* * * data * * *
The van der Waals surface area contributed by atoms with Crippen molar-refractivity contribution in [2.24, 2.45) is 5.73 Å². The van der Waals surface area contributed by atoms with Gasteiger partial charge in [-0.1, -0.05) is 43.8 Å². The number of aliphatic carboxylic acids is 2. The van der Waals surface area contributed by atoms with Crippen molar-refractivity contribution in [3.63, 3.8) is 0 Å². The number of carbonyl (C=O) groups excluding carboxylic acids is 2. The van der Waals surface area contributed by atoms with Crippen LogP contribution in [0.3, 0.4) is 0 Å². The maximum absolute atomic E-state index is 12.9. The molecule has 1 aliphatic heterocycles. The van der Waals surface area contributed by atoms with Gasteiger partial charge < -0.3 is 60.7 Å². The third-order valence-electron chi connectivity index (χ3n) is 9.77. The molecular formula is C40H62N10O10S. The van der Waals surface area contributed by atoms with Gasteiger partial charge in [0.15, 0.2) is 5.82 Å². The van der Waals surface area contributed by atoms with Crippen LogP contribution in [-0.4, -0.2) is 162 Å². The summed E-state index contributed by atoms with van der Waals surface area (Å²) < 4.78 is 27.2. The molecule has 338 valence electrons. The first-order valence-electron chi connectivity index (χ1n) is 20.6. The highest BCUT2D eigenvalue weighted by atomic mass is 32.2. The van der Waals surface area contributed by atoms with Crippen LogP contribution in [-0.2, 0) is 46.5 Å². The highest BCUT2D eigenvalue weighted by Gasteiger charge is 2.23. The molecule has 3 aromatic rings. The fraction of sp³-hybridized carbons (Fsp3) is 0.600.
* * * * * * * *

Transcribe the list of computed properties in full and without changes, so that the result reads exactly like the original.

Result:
The van der Waals surface area contributed by atoms with Crippen molar-refractivity contribution in [2.24, 2.45) is 5.73 Å². The van der Waals surface area contributed by atoms with Gasteiger partial charge in [-0.1, -0.05) is 43.8 Å². The number of aliphatic carboxylic acids is 2. The van der Waals surface area contributed by atoms with Crippen molar-refractivity contribution in [3.63, 3.8) is 0 Å². The number of carbonyl (C=O) groups excluding carboxylic acids is 2. The van der Waals surface area contributed by atoms with Crippen LogP contribution in [0.3, 0.4) is 0 Å². The maximum absolute atomic E-state index is 12.9. The molecule has 1 aliphatic heterocycles. The van der Waals surface area contributed by atoms with Gasteiger partial charge < -0.3 is 60.7 Å². The third-order valence-electron chi connectivity index (χ3n) is 9.77. The molecular formula is C40H62N10O10S. The van der Waals surface area contributed by atoms with Gasteiger partial charge in [0.15, 0.2) is 5.82 Å². The van der Waals surface area contributed by atoms with Crippen LogP contribution in [-0.4, -0.2) is 162 Å². The summed E-state index contributed by atoms with van der Waals surface area (Å²) < 4.78 is 27.2. The molecule has 338 valence electrons. The first-order valence-electron chi connectivity index (χ1n) is 20.6. The highest BCUT2D eigenvalue weighted by atomic mass is 32.2. The van der Waals surface area contributed by atoms with Crippen LogP contribution in [-0.2, 0) is 46.5 Å². The highest BCUT2D eigenvalue weighted by Gasteiger charge is 2.23. The molecule has 3 aromatic rings. The fraction of sp³-hybridized carbons (Fsp3) is 0.600.